The mechanism of action for this property may be caused by the cannabinoid’s ability to activate a cell site called the TRPV2 receptor, which typically only kicks in when the skin is exposed to high temperatures.
Early research suggests that CBN may be beneficial for patients with psoriasis. The cannabinoid seems to decrease the proliferation of keratinocytes, a type of skin cell. In psoriasis, these skin cells are hyperactive and grow to create patchy sections of skin. This skin can then slough off.
Treatments which prevent the runaway proliferation of these skin cells could be extremely useful for those with the autoimmune condition. Cannabigerol (CBG), another cannabinoid, has shown similar potential.
The best way to get more CBN? Age your flower. If you’re growing from home, push your harvest time back. Let trichomes begin to develop amber coloration prior to cutting down your plant. Then, it’s time to dry and cure.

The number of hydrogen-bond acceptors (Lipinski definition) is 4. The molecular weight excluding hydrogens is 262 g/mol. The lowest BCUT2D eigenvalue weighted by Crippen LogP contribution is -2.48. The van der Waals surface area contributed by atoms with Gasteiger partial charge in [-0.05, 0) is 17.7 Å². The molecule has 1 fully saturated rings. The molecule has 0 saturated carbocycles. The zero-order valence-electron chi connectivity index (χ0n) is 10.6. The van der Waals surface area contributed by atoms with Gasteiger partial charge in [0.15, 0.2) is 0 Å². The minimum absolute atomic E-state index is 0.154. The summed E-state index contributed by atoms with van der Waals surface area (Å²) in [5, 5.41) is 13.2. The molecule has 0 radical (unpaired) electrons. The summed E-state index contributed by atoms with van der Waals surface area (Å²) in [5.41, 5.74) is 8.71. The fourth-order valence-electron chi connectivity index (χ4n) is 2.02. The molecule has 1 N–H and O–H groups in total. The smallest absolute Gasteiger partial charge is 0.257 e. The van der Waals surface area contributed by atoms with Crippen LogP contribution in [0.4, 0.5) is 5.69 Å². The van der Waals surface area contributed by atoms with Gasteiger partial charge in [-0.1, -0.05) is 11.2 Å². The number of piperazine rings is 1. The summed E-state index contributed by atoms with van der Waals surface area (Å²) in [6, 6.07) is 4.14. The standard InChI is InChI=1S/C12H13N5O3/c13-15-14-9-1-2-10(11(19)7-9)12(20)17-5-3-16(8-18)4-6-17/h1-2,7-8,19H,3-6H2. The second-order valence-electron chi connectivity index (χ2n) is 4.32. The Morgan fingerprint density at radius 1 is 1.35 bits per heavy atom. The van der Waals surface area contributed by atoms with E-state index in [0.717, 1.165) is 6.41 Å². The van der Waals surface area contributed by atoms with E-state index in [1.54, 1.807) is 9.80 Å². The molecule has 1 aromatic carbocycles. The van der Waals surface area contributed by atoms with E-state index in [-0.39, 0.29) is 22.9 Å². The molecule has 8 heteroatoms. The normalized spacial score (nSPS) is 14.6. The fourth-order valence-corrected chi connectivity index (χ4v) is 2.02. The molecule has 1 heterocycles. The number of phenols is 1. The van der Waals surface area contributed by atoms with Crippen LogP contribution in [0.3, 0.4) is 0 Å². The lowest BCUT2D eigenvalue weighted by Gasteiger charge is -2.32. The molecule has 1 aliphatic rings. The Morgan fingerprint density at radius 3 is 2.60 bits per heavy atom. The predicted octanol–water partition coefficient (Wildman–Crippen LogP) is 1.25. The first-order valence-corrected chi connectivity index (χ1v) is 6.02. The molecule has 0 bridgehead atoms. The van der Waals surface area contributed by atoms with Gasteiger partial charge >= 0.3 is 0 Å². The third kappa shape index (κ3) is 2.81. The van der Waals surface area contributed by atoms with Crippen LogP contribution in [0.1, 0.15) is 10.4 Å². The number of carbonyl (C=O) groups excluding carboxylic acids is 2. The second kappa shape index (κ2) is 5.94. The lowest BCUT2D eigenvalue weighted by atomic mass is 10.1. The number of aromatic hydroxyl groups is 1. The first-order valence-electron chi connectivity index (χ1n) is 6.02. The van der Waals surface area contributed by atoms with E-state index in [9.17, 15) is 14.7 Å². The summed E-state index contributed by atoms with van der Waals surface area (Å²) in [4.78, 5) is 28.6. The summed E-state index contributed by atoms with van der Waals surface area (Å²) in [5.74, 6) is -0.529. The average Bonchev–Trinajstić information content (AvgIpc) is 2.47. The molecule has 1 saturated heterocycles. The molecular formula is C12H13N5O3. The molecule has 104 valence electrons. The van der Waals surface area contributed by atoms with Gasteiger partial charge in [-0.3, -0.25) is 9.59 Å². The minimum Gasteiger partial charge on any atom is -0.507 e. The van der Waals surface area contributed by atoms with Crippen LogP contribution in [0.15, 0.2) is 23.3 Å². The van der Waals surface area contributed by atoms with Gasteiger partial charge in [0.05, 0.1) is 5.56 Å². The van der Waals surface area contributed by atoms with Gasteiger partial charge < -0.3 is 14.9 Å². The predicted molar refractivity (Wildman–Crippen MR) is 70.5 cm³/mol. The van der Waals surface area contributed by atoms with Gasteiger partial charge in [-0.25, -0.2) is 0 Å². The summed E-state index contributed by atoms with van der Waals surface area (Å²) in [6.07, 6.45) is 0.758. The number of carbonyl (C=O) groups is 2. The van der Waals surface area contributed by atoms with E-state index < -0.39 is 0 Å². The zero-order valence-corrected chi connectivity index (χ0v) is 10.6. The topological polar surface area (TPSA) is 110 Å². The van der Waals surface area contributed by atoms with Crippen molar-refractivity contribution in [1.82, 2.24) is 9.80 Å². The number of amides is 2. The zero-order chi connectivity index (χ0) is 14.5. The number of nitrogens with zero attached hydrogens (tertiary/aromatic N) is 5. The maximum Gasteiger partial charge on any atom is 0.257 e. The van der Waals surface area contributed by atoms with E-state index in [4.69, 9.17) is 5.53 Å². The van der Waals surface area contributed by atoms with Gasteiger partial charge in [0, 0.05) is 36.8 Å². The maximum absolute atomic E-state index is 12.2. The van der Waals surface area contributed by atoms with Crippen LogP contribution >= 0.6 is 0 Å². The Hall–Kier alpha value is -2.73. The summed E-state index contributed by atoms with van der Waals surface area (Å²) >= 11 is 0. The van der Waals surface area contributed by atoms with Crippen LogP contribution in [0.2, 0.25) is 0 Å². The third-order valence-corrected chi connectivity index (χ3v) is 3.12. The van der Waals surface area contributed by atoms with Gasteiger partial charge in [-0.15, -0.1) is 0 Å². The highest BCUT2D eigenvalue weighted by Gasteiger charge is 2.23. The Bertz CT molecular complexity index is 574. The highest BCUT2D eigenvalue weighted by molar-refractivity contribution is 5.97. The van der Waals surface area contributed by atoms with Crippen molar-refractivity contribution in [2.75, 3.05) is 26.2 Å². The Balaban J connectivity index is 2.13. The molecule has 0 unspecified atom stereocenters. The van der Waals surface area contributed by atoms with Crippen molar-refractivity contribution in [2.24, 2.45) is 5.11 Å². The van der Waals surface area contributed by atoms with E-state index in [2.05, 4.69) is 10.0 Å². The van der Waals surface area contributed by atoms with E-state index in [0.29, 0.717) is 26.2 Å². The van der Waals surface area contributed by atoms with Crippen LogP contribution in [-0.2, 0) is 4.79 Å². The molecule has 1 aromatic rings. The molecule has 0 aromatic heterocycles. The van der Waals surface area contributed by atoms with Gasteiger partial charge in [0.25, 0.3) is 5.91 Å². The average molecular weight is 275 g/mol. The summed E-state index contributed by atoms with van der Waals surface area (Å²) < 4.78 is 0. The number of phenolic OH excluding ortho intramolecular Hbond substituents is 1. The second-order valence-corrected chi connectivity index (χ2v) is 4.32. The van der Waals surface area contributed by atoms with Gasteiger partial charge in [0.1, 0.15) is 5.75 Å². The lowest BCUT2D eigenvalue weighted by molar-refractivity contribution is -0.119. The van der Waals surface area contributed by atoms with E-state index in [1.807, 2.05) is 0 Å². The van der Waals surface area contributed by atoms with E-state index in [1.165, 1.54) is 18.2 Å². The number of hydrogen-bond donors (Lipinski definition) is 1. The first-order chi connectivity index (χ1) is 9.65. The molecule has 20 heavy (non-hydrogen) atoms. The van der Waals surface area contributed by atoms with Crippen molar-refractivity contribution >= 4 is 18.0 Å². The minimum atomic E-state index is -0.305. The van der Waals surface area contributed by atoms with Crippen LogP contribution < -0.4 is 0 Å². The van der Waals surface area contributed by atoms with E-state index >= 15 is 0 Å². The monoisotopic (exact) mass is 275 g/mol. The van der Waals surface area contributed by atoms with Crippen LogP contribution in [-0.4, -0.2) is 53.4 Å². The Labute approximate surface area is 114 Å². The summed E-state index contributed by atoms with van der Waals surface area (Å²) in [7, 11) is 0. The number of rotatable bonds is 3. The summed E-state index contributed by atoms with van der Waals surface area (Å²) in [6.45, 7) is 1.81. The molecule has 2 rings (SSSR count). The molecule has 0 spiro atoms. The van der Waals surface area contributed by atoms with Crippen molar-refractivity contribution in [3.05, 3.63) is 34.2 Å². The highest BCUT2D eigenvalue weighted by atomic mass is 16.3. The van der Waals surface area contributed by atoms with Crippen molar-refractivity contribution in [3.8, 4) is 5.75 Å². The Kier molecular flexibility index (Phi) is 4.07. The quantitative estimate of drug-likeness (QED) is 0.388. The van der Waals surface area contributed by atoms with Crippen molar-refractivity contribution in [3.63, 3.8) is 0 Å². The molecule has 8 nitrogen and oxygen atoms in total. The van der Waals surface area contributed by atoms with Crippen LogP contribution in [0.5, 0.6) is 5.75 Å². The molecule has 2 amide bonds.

Coaxing out CBN is not an exact science. Since CBN is a breakdown product of THC, different environmental factors may either speed up or slow down the conversion process. There are four primary factors that break down THC. These include:
Buds that have been sitting out for a while and have gone stale tend to be higher in CBN. However, no one likes to smoke or vaporize stale flower. The real trick is to try to allow the THC to degrade without sacrificing the overall quality of the bud.
To do this, setting your cure jars in bright warm place with a 65 percent humidity pack is likely helpful. Poking a few small holes in the top of the jar to let out built up humidity may be necessary for a time while the THC degrades. Burping the jars might also be useful if the buds seem to evaporate
However, keep in mind that light and heat can wreck havoc on dried cannabis buds. Keeping dried cannabis flowers in a sunny environment can cause them to break down and become harsh to smoke. With a humidity pack and air vents, cannabis flowers can cure in a bright window or sunny spot for a few days max.
Though, it’s important to keep a close eye on your stash to make sure the plant matter does not get too brittle or dried. In the event that your flower is drying too fast, it may be best to put them in a size-appropriate air tight container and keep them in a cool dark place. Strains cured for a long amount of time in a relatively warm space are also likely to have more CBN.